Немно́го о языке́ 4.1 Моя́ кварти́ра


In Уро́ки 1 and 2, you worked primarily with nominal sentences (e.g., Ама́нда — аспира́нтка), and in Уро́к 3 you learned to form sentences featuring action verbs with active subjects and their complements (e.g., Я чита́ю газе́ту.). You also learned to interpret sentences without expressed subjects (e.g., В Росси́и говоря́т по-ру́сски).  In Уро́к 4, you will learn a new and different sentence pattern that Russian uses for expressing the notions of “having” and “not having.”

Having Things

The most common way to express the notion of “having” or possessing something in Russian uses the following sentence pattern:

I have a book. У меня́ есть кни́га.
Literally: By me there is a book.

The person who “has” something is expressed by the preposition у plus the genitive case. The item that is “had” is expressed by the nominative case and is the subject of the verb form есть (there is/are).  The verb form есть goes with both singular and plural subjects.  The table below has the “having” forms of the personal pronouns.

Subject/“Doer” forms
(nominative case)
“Having” forms
(у  + genitive case pronouns)
English equivalents
я У меня́ есть кни́га. I have a book.
ты У тебя́ есть моби́льник. You have a cellphone.
он/оно́ У него́ есть уче́бник. He has a textbook.
она́ У неё есть компью́тер. She has a computer.
мы У нас есть дом. We have a house.
вы У вас есть кварти́ра. You have an apartment.
они́ У них есть слова́рь. They have a dictionary.
кто? У кого́ есть планше́т? Who has a tablet?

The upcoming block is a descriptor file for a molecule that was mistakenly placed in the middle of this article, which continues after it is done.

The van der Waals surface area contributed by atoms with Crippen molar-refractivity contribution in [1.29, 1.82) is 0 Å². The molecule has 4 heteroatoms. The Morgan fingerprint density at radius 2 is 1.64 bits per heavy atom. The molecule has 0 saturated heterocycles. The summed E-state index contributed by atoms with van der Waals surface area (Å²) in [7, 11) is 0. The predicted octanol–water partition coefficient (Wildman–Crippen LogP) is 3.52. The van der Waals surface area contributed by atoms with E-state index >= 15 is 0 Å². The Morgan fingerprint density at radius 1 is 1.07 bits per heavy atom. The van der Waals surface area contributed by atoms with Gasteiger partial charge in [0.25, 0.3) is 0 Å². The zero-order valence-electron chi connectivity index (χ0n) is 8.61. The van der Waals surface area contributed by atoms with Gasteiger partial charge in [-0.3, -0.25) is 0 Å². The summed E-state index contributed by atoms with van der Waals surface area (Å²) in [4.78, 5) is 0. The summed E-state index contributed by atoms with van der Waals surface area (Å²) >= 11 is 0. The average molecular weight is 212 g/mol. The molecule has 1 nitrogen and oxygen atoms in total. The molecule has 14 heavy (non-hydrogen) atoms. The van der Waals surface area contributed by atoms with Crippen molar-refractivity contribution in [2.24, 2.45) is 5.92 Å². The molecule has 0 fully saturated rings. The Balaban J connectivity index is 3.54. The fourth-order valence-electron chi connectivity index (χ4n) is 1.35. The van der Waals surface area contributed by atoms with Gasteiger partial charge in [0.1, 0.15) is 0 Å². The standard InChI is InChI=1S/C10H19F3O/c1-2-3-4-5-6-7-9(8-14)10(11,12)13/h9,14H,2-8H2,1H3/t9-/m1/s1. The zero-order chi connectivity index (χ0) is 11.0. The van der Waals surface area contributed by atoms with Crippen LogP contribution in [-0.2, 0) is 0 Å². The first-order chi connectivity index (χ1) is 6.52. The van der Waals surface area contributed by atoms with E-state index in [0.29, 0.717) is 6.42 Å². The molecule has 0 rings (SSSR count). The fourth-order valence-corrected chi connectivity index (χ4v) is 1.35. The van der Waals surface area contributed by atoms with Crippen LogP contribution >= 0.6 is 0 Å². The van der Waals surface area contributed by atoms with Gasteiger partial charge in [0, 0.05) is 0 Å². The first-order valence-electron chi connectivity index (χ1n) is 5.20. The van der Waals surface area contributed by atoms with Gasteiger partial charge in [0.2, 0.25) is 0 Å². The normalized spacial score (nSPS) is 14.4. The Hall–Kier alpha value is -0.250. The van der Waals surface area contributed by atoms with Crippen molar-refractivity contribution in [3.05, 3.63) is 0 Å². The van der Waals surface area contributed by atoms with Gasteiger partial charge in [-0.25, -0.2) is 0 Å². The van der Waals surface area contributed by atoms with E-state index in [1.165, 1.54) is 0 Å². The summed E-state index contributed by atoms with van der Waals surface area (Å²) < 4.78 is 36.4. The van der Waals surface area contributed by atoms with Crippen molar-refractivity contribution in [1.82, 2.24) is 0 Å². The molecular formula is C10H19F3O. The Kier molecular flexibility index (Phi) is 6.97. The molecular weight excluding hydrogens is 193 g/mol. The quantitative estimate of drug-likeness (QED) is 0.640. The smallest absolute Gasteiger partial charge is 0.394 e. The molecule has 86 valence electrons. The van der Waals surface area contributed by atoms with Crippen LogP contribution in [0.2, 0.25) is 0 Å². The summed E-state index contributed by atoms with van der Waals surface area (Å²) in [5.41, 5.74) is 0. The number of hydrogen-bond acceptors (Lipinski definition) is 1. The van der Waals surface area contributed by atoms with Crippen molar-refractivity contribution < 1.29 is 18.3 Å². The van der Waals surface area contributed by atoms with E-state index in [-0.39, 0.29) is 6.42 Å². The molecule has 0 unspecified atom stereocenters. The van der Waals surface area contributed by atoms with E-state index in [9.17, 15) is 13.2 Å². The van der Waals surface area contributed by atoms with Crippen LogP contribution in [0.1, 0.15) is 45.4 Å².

Note that the form кого́ is pronounced as [каво́].

Упражне́ние 1

You will hear a sentence, telling about someone’s possession.  Check the person who has the object and then whether the item is a home appliance or not.

1. I He We Да Нет
2. She They You Да Нет
3. He She They Да Нет
4. I You They Да Нет
5. You She He Да Нет
6. You I We Да Нет
7. I He They Да Нет

Use good learning strategies!

The sentence pattern for “having/not having” in Russian is very different from how English organizes “having” sentences.  Do not translate literally from English.

Caitlin has a book.
У неё есть кни́га.
(owner = у + genitive) (thing owned = nominative)

Vocabulary Learning Strategies: Words and Word Families

Much of the new vocabulary words in this section are words of international origin that should be easy to learn in Russian (e.g., то́стер, ми́ксер). Others, however, are made out of Russian roots.  In learning those new words, it may be helpful to you to look for connections inside these words to other words you’ve already encountered in Russian.

For example, кофева́рка is made up of three parts: the familiar ко́фе  + вар [boil] + ка = the thing for boiling coffee = coffee maker

Can you see connections to familiar words in the following three words?  Mouse over them to see their parts and how they work together to create a new word.

It might help you in learning some of the new words to see their components even though they are from unfamiliar words.


This basic word can be used to refer to several different kinds of items: an electric kettle, very popular in Russia today, a regular kettle, and a teapot (for actually brewing tea).View the results of a google.ru image search for this word.


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If you need to be precise about which kind of ча́йник you are talking about, you add an adjective: электри́ческий ча́йник (the electric kettle). This phrase is often shortened just to электроча́йник.

The word ча́йник has also acquired an informal meaning that can apply to a person. Check out the cover of this book, a Russian translation of a wide-spread American “how to” book series.

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